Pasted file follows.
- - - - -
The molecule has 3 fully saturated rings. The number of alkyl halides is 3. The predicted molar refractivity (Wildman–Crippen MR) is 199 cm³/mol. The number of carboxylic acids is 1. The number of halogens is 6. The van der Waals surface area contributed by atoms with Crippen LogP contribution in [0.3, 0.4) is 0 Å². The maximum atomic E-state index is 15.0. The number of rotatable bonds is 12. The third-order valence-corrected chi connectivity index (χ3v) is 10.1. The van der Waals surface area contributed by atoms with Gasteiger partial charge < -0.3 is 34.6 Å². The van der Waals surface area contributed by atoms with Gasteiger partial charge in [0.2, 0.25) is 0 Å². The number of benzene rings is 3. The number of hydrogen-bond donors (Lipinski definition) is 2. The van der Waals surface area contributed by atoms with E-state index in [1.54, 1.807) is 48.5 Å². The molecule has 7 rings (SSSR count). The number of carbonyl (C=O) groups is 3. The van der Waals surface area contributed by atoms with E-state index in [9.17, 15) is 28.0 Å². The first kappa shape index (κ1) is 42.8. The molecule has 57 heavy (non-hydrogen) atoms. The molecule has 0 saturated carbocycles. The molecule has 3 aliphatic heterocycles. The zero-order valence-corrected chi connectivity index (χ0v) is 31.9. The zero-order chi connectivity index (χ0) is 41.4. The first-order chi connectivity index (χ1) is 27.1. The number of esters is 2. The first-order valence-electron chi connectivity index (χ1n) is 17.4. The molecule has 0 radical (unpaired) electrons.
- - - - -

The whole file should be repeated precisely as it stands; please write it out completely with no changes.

The molecule has 3 fully saturated rings. The number of alkyl halides is 3. The predicted molar refractivity (Wildman–Crippen MR) is 199 cm³/mol. The number of carboxylic acids is 1. The number of halogens is 6. The van der Waals surface area contributed by atoms with Crippen LogP contribution in [0.3, 0.4) is 0 Å². The maximum atomic E-state index is 15.0. The number of rotatable bonds is 12. The third-order valence-corrected chi connectivity index (χ3v) is 10.1. The van der Waals surface area contributed by atoms with Gasteiger partial charge < -0.3 is 34.6 Å². The van der Waals surface area contributed by atoms with Gasteiger partial charge in [0.2, 0.25) is 0 Å². The number of benzene rings is 3. The number of hydrogen-bond donors (Lipinski definition) is 2. The van der Waals surface area contributed by atoms with E-state index in [1.54, 1.807) is 48.5 Å². The molecule has 7 rings (SSSR count). The number of carbonyl (C=O) groups is 3. The van der Waals surface area contributed by atoms with E-state index in [9.17, 15) is 28.0 Å². The first kappa shape index (κ1) is 42.8. The molecule has 57 heavy (non-hydrogen) atoms. The molecule has 0 saturated carbocycles. The molecule has 3 aliphatic heterocycles. The zero-order valence-corrected chi connectivity index (χ0v) is 31.9. The zero-order chi connectivity index (χ0) is 41.4. The first-order chi connectivity index (χ1) is 27.1. The number of esters is 2. The first-order valence-electron chi connectivity index (χ1n) is 17.4. The molecule has 0 radical (unpaired) electrons.